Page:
It should allow public information, participation and debate on local policies and enable citizens to influence and hold accountable political decision makers, turning public opinion into political power. Just look at what is happening in the Flanders during the upcoming local 2012 October elections. Some candidates broadcast their message in the local Flemish language and at the same time in Arabic to address the local community in our town, Gent. Hence, Belgium incites us to profoundly rethink for an increasingly multilingual and post-national world.

    The prime question is how to make multilingual democracy work in a democratically legitimate way. Moreover the current situation can also fuel political incomprehension and conflicts, which Nigel Farage likes fueling. Therefore it is necessary to look for ways to respect and stimulate the development of public communities or regions. The development of a genuine pan-European public sphere would be the most ideal way to solve the democratic deficit.

    It is equally important to preserve our rich, European (as an assembly of the many regions), cultural inheritance and to assess how multilingualism is managed and language policy is formed. This will be crucial in creating the identity of a future European Union and could lead to a reinterpretation of what the EU might stand for. Like here in Belgium, based on a three-language model it is possible to sustain a secure ethnic identity or identities via teaching through the mother tongue(s), as well as by acquiring at least one lingua franca and additional languages through carefully planned and well-organised multilingual education.

    And yes, speaking five languages does help and switching to another language for the European multilingual blogging day is fine for me.

    • avatar

      Mostly I agree with you, except in the post-national thing, nations will exist, whether you like it or not. I will say more like in a more-than-national-world.

  16. avatar

    I speak 11,however my knowledge of Russian(11th language that I speak) is rusty,but I have a good command of the rest and I can read and write with no difficulty.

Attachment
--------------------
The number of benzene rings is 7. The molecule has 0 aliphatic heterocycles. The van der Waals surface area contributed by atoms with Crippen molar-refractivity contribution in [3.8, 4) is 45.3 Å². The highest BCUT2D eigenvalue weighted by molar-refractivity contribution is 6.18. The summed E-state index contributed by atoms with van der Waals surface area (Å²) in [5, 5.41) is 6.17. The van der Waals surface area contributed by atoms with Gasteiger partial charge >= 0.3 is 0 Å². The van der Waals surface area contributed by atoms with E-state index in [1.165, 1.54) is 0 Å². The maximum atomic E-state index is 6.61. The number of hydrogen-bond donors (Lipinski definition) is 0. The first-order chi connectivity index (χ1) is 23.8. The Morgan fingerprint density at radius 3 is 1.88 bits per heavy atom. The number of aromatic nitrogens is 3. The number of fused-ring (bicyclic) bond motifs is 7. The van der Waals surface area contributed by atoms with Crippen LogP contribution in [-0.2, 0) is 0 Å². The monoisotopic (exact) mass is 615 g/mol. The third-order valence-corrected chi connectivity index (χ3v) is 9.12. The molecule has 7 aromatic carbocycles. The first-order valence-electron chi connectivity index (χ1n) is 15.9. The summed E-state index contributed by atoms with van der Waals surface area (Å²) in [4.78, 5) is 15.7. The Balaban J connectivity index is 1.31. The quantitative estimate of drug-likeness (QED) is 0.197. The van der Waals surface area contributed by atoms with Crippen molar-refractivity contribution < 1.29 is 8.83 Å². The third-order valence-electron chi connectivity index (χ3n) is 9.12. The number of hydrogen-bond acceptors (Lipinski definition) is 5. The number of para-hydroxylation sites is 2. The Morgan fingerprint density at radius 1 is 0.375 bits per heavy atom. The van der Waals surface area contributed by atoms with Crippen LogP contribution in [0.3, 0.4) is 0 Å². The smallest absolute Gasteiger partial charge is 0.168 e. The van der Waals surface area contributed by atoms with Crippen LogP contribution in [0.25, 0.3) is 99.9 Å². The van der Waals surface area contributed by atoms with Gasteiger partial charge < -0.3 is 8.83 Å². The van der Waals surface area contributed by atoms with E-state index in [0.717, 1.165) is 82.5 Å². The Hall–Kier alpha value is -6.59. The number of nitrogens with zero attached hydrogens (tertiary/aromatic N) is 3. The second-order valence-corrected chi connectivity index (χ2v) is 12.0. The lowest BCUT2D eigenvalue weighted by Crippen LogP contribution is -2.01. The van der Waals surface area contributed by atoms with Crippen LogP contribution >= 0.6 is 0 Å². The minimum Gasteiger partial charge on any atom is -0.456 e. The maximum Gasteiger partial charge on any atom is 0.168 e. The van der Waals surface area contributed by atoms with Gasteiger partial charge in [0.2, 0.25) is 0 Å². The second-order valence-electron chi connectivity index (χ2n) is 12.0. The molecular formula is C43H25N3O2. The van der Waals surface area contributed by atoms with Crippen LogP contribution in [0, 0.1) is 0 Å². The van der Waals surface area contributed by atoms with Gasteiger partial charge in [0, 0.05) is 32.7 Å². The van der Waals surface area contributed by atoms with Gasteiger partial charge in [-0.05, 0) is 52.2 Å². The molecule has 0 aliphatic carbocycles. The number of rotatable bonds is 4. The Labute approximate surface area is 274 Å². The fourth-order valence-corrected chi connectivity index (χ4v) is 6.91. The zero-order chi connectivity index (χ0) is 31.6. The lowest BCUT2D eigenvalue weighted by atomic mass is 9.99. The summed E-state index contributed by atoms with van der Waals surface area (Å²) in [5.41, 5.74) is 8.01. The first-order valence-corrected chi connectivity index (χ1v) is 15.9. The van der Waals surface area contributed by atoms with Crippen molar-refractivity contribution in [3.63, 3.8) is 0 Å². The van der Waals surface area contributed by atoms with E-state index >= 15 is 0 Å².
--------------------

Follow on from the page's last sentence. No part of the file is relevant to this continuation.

17. avatar

    Language and its usage was for milleniums a mastery of the monastic life. It is only the development of a last couple of centuries that language got out of the church realm. Latin as the lingua franca of Europe for almost 2 milleniums, was also the communication means of the first unified Europe (the Roman Empire) and produced later a Europe spiritually united (within the Catholic Church). India may be a good example of many languages “living together”, but beyond language, India has a cultural unity dominated by Hinduism, and not by language. The European Union in fact tries to emulate to some extent the medieval Europe, when the national state was inexistent (the national state came into fashion only after the French revolution, and nobody in Europe did speak before about “nations”, whatever would like to ascertain certain nationalists today). Even one of the basic organisational “rules” of the EU, i.e. subsidiarity, derives from the organisational principle of subsidiarity of the medieval Catholic Church. A Union is not done by “language” is done by a “common spirit”. The language is a mere expression of the spirit. Once the common spirit is lacking we may speak centuries about a “common language”. And the fact is that the EU did not really find yet its “common spirit”. There are many attemps, but discussions above do show that “common feeling” is missing. To what extent ? Well, history will show. But we will not be part anymore of that.

  18. avatar

    I speak three. English (born in Canada), Macedonian & Croatian (my native languages), and I’m currently learning Spanish as well.

    • avatar
      Kolkas Apostolos

      There is no Macedonian Language , you mean the Slavomacedonian dialect , cause Macedonia is Greece . Macedonian language is the same as Greek Language . We need to stop fontamentalism and belief in propaganda against people and races if we want a new Unified Europe for the good of all European People . Skopje must realise that they must stop trying to steal Greek History , the Slavs come at the Nalcanic Peninsula 1000 years after Alexander the Great death … There is no blood , political , politistical or social link with Skopje and Slavs with Ancient Greek Macedonia … accept that and we can leave in peace … Greetings from Πέλλα (Pella) birthplace of Alexander the Great .

  19. avatar
    Kolkas Apostolos